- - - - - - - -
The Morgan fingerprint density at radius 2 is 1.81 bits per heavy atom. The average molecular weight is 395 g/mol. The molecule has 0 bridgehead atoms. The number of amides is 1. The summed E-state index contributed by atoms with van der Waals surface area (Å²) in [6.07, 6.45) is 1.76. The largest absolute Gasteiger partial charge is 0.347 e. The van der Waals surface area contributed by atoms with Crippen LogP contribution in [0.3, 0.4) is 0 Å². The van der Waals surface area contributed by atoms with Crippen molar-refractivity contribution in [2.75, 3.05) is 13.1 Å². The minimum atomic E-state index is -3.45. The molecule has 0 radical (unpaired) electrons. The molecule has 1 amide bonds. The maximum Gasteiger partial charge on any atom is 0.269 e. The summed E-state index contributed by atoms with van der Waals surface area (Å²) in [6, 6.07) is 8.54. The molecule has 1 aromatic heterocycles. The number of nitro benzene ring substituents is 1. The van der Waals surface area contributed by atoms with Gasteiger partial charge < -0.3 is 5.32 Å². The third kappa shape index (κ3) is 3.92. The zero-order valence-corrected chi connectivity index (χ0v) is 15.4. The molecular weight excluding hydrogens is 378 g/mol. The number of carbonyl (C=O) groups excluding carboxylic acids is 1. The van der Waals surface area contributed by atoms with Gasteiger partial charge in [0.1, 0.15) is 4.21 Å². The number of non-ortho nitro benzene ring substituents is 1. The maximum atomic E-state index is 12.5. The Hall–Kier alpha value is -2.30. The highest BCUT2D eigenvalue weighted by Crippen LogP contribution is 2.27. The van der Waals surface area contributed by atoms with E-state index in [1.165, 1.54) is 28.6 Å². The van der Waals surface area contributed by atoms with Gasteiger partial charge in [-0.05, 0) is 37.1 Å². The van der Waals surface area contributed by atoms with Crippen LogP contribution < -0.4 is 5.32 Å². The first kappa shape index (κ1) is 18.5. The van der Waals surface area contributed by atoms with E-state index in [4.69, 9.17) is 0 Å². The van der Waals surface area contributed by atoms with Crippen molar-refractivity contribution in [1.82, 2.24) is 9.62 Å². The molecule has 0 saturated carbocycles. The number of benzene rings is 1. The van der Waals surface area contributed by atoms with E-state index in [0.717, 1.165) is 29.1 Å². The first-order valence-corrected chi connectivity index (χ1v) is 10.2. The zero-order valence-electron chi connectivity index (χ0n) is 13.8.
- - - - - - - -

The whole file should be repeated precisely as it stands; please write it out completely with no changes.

The Morgan fingerprint density at radius 2 is 1.81 bits per heavy atom. The average molecular weight is 395 g/mol. The molecule has 0 bridgehead atoms. The number of amides is 1. The summed E-state index contributed by atoms with van der Waals surface area (Å²) in [6.07, 6.45) is 1.76. The largest absolute Gasteiger partial charge is 0.347 e. The van der Waals surface area contributed by atoms with Crippen LogP contribution in [0.3, 0.4) is 0 Å². The van der Waals surface area contributed by atoms with Crippen molar-refractivity contribution in [2.75, 3.05) is 13.1 Å². The minimum atomic E-state index is -3.45. The molecule has 0 radical (unpaired) electrons. The molecule has 1 amide bonds. The maximum Gasteiger partial charge on any atom is 0.269 e. The summed E-state index contributed by atoms with van der Waals surface area (Å²) in [6, 6.07) is 8.54. The molecule has 1 aromatic heterocycles. The number of nitro benzene ring substituents is 1. The van der Waals surface area contributed by atoms with Gasteiger partial charge < -0.3 is 5.32 Å². The third kappa shape index (κ3) is 3.92. The zero-order valence-corrected chi connectivity index (χ0v) is 15.4. The molecular weight excluding hydrogens is 378 g/mol. The number of carbonyl (C=O) groups excluding carboxylic acids is 1. The van der Waals surface area contributed by atoms with Gasteiger partial charge in [0.1, 0.15) is 4.21 Å². The number of non-ortho nitro benzene ring substituents is 1. The maximum atomic E-state index is 12.5. The Hall–Kier alpha value is -2.30. The highest BCUT2D eigenvalue weighted by Crippen LogP contribution is 2.27. The van der Waals surface area contributed by atoms with E-state index in [1.165, 1.54) is 28.6 Å². The van der Waals surface area contributed by atoms with Gasteiger partial charge in [-0.05, 0) is 37.1 Å². The van der Waals surface area contributed by atoms with Crippen LogP contribution < -0.4 is 5.32 Å². The first kappa shape index (κ1) is 18.5. The van der Waals surface area contributed by atoms with E-state index in [4.69, 9.17) is 0 Å². The van der Waals surface area contributed by atoms with Crippen molar-refractivity contribution in [1.82, 2.24) is 9.62 Å². The molecule has 0 saturated carbocycles. The number of benzene rings is 1. The van der Waals surface area contributed by atoms with E-state index in [0.717, 1.165) is 29.1 Å². The first-order valence-corrected chi connectivity index (χ1v) is 10.2. The zero-order valence-electron chi connectivity index (χ0n) is 13.8.